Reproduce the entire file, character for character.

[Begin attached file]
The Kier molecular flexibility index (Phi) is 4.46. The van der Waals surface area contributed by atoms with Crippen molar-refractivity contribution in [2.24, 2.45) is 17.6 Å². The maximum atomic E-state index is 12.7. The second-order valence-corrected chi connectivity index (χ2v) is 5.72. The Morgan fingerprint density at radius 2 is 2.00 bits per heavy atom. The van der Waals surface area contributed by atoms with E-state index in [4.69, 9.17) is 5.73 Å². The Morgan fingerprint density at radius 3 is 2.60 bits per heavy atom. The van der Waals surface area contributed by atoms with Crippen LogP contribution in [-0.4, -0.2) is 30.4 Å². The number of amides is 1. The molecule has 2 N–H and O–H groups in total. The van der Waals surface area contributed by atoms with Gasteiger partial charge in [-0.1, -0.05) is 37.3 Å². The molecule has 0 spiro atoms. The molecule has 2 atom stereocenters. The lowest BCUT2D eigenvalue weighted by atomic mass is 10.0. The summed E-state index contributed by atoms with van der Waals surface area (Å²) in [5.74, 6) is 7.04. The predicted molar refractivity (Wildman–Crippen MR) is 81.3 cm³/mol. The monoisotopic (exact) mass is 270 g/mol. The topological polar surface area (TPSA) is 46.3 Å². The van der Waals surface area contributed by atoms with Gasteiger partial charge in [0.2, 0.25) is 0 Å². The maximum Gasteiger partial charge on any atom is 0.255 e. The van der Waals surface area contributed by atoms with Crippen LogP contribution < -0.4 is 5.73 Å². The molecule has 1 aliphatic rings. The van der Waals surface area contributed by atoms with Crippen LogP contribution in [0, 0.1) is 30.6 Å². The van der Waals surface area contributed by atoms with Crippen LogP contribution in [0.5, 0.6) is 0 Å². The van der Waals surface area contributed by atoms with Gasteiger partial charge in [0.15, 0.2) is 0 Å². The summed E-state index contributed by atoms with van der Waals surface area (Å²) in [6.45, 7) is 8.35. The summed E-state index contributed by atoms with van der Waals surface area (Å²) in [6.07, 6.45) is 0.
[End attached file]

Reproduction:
The Kier molecular flexibility index (Phi) is 4.46. The van der Waals surface area contributed by atoms with Crippen molar-refractivity contribution in [2.24, 2.45) is 17.6 Å². The maximum atomic E-state index is 12.7. The second-order valence-corrected chi connectivity index (χ2v) is 5.72. The Morgan fingerprint density at radius 2 is 2.00 bits per heavy atom. The van der Waals surface area contributed by atoms with E-state index in [4.69, 9.17) is 5.73 Å². The Morgan fingerprint density at radius 3 is 2.60 bits per heavy atom. The van der Waals surface area contributed by atoms with Crippen LogP contribution in [-0.4, -0.2) is 30.4 Å². The number of amides is 1. The molecule has 2 N–H and O–H groups in total. The van der Waals surface area contributed by atoms with Gasteiger partial charge in [-0.1, -0.05) is 37.3 Å². The molecule has 0 spiro atoms. The molecule has 2 atom stereocenters. The lowest BCUT2D eigenvalue weighted by atomic mass is 10.0. The summed E-state index contributed by atoms with van der Waals surface area (Å²) in [5.74, 6) is 7.04. The predicted molar refractivity (Wildman–Crippen MR) is 81.3 cm³/mol. The monoisotopic (exact) mass is 270 g/mol. The topological polar surface area (TPSA) is 46.3 Å². The van der Waals surface area contributed by atoms with Gasteiger partial charge in [0.2, 0.25) is 0 Å². The maximum Gasteiger partial charge on any atom is 0.255 e. The van der Waals surface area contributed by atoms with Crippen LogP contribution < -0.4 is 5.73 Å². The molecule has 1 aliphatic rings. The van der Waals surface area contributed by atoms with Crippen LogP contribution in [0, 0.1) is 30.6 Å². The van der Waals surface area contributed by atoms with Crippen LogP contribution in [0.5, 0.6) is 0 Å². The van der Waals surface area contributed by atoms with Gasteiger partial charge in [0.15, 0.2) is 0 Å². The summed E-state index contributed by atoms with van der Waals surface area (Å²) in [6.45, 7) is 8.35. The summed E-state index contributed by atoms with van der Waals surface area (Å²) in [6.07, 6.45) is 0.